%4 = load i8, i8* %p, !invariant.group !0
  ret void
}

After removing the first instruction I would expect:

Nope.
As mentioned, neither removal, nor the updater, guarantees optimized uses.
The walker will reoptimize them and reset defining access as necessary.

Instead, all that will happen in your example, if you remove store 2, is
that we will produce a conservatively correct answer:
We will repoint all uses that pointed at 2 at 2's defining access.

This is guaranteed to be a thing that dominates 2 (by the SSA property).
It's also guaranteed not to be wrong. Whatever uses reached 2 could not
have aliased with anything in the way.
So the next thing it could possibly be aliased to is 2's defining access.

I thinked about it a little bit more, and it is exactly as you said. I was
worried how mssa will look after the removal of 1 = MemoryDef in example:

define void @hard(i8* %p) {
; 2 = MemoryDef(liveOnEntry)
  call void @clobber8(i8* %p)
  br i1 undef, label %b1, label %b2

b1: ; preds = %0
; 3 = MemoryDef(2)
  store i8 42, i8* %p, !invariant.group !0
; MemoryUse(liveOnEntry)
  %1 = load i8, i8* %p, !invariant.group !0
  br label %b3

b2: ; preds = %0
; MemoryUse(liveOnEntry)
  %2 = load i8, i8* %p, !invariant.group !0
  br label %b3

b3: ; preds = %b2, %b1
; 5 = MemoryPhi({b1,3},{b2,2})
; MemoryUse(5)
  %3 = load i8, i8* %p, !invariant.group !0
; 4 = MemoryDef(5)
  store i8 42, i8* %p, !invariant.group !0
; MemoryUse(4)
  %4 = load i8, i8* %p, !invariant.group !0
  ret void
}

It looked wrong to me that now the loads that were defined by the removed
store are now liveOnEntry, but one could remove the store only if it could
prove
that it is redundant (or not used), meaning that the loads are really
defined by liveOnEntry (because every caller would have to set up value of
%p to 42.
Brilliant!

Thus, we will produce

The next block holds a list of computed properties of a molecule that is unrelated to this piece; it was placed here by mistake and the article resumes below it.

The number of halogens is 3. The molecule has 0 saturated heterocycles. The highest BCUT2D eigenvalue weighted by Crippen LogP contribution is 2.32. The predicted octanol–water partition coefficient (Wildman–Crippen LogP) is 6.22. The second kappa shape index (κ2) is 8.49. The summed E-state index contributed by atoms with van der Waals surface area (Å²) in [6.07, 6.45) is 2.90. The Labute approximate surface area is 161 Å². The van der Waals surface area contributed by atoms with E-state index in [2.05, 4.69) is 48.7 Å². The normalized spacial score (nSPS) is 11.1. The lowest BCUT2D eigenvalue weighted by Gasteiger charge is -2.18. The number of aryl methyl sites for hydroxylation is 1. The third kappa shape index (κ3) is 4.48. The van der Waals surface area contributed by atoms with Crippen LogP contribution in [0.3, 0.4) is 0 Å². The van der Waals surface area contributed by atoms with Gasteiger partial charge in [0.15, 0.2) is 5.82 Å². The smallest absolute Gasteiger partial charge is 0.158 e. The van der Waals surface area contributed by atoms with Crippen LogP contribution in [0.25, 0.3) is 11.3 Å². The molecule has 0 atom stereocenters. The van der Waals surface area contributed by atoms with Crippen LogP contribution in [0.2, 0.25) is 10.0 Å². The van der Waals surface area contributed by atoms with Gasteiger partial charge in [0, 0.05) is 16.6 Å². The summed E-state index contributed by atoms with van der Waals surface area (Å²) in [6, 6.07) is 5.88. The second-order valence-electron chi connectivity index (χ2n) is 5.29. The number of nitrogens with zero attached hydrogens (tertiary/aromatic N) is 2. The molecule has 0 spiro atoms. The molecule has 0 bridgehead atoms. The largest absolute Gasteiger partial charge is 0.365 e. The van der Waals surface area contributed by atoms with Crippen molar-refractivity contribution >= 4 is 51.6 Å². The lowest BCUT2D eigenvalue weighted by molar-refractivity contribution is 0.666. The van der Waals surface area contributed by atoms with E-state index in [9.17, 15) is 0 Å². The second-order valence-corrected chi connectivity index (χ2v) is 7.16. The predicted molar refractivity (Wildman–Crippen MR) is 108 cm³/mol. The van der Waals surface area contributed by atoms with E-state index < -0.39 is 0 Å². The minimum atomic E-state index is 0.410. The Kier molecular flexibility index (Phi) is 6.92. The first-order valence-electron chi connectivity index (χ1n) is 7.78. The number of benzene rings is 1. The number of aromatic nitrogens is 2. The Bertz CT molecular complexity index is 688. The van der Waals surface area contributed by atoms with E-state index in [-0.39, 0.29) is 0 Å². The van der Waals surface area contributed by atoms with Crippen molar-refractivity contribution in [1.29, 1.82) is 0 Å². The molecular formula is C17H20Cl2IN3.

define void @hard(i8* %p) {
; 1 = MemoryDef(liveOnEntry)
  call void @clobber8(i8* %p)
  br i1 undef, label %b1, label %b2

b1: ; preds = %0
; 3 = MemoryDef(1)

Note you had reset the memorydef id of this to 2, which will never happen
:slight_smile:

  store i8 42, i8* %p, !invariant.group !0
; MemoryUse(1)
  %1 = load i8, i8* %p, !invariant.group !0
  br label %b3

b2: ; preds = %0
; MemoryUse(1)
  %2 = load i8, i8* %p, !invariant.group !0
  br label %b3

b3: ; preds = %b2, %b1
; 4 = MemoryPhi({b1,3},{b2,1})
; MemoryUse(5)
  %3 = load i8, i8* %p, !invariant.group !0
; 3 = MemoryDef(4)
  store i8 42, i8* %p, !invariant.group !0
; MemoryUse(4)
  %4 = load i8, i8* %p, !invariant.group !0
  ret void
}

Which requires %1, %2, %3 and %4 be updated with different defs.

Again, we do not guarantee reoptimized uses at each intermediate point.
Doing so would be N^3 worst case.
Instead, we guarantee that when you call getClobberingMemoryAccess on a
def or use, it gives you the most optimal answer.
As a side effect, it resets the definingaccess of the use (mainly so it
doesn't waste time on the same links next time)

We used to guarantee the optimized property all the time in the underlying
IR itself, but as you've discovered, it is hard invariant to maintain.

This does mean that *uses* of a store may include false-aliases that need
to be disambiguated if you haven't called getMemoryAccess
But that's the price of admission ATM.
We'd need MemorySSI to solve that well.

What is MemorySSI?

Updating it fast otherwise basically requires some interesting linking.
IE what you really want, is, for each memory location or even each store,
the stores to be linked in a way that looks like a dominator tree

Sparse Dataflow Analysis with Pointers and Reachability | SpringerLink

has a neat way to handle the storage and finding using quadtrees.

But, Store optimizations are much less common than hoist ones for LLVM.
It's easy enough to teach those things to remove in the right order

Oh right, so I guess the updater doesn't require any special handling for

invariant groups, but I need to udpate the walker.
Thanks for long reply, it is really helpfull.

Piotr